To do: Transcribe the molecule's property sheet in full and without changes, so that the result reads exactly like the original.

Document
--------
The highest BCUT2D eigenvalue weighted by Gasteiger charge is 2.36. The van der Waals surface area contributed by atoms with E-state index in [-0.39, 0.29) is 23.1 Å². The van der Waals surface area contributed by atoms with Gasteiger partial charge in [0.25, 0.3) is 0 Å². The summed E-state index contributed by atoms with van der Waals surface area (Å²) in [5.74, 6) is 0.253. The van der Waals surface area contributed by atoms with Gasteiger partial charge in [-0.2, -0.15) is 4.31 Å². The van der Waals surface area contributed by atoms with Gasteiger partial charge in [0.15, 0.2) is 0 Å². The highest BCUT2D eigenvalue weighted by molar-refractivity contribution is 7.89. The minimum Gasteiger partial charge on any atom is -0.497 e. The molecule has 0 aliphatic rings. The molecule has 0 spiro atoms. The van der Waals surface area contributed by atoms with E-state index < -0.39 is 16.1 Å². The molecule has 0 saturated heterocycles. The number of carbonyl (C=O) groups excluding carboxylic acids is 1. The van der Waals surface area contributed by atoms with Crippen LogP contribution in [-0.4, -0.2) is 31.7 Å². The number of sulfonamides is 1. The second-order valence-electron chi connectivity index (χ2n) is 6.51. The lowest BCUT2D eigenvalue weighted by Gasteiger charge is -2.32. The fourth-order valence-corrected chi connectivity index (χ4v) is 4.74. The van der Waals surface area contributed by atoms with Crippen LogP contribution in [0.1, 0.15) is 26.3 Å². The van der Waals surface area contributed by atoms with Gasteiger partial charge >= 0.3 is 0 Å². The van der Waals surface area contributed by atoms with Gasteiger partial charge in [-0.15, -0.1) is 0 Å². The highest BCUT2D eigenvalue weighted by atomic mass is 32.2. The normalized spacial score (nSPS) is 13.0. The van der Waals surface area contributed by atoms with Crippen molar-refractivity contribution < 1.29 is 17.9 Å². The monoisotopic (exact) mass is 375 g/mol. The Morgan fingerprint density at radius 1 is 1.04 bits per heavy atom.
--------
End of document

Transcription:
The highest BCUT2D eigenvalue weighted by Gasteiger charge is 2.36. The van der Waals surface area contributed by atoms with E-state index in [-0.39, 0.29) is 23.1 Å². The van der Waals surface area contributed by atoms with Gasteiger partial charge in [0.25, 0.3) is 0 Å². The summed E-state index contributed by atoms with van der Waals surface area (Å²) in [5.74, 6) is 0.253. The van der Waals surface area contributed by atoms with Gasteiger partial charge in [-0.2, -0.15) is 4.31 Å². The van der Waals surface area contributed by atoms with Gasteiger partial charge in [0.15, 0.2) is 0 Å². The highest BCUT2D eigenvalue weighted by molar-refractivity contribution is 7.89. The minimum Gasteiger partial charge on any atom is -0.497 e. The molecule has 0 aliphatic rings. The molecule has 0 spiro atoms. The van der Waals surface area contributed by atoms with E-state index < -0.39 is 16.1 Å². The molecule has 0 saturated heterocycles. The number of carbonyl (C=O) groups excluding carboxylic acids is 1. The van der Waals surface area contributed by atoms with Crippen LogP contribution in [-0.4, -0.2) is 31.7 Å². The number of sulfonamides is 1. The second-order valence-electron chi connectivity index (χ2n) is 6.51. The lowest BCUT2D eigenvalue weighted by Gasteiger charge is -2.32. The fourth-order valence-corrected chi connectivity index (χ4v) is 4.74. The van der Waals surface area contributed by atoms with Crippen LogP contribution in [0.1, 0.15) is 26.3 Å². The van der Waals surface area contributed by atoms with Gasteiger partial charge >= 0.3 is 0 Å². The van der Waals surface area contributed by atoms with Gasteiger partial charge in [-0.15, -0.1) is 0 Å². The highest BCUT2D eigenvalue weighted by atomic mass is 32.2. The normalized spacial score (nSPS) is 13.0. The van der Waals surface area contributed by atoms with Crippen molar-refractivity contribution < 1.29 is 17.9 Å². The monoisotopic (exact) mass is 375 g/mol. The Morgan fingerprint density at radius 1 is 1.04 bits per heavy atom.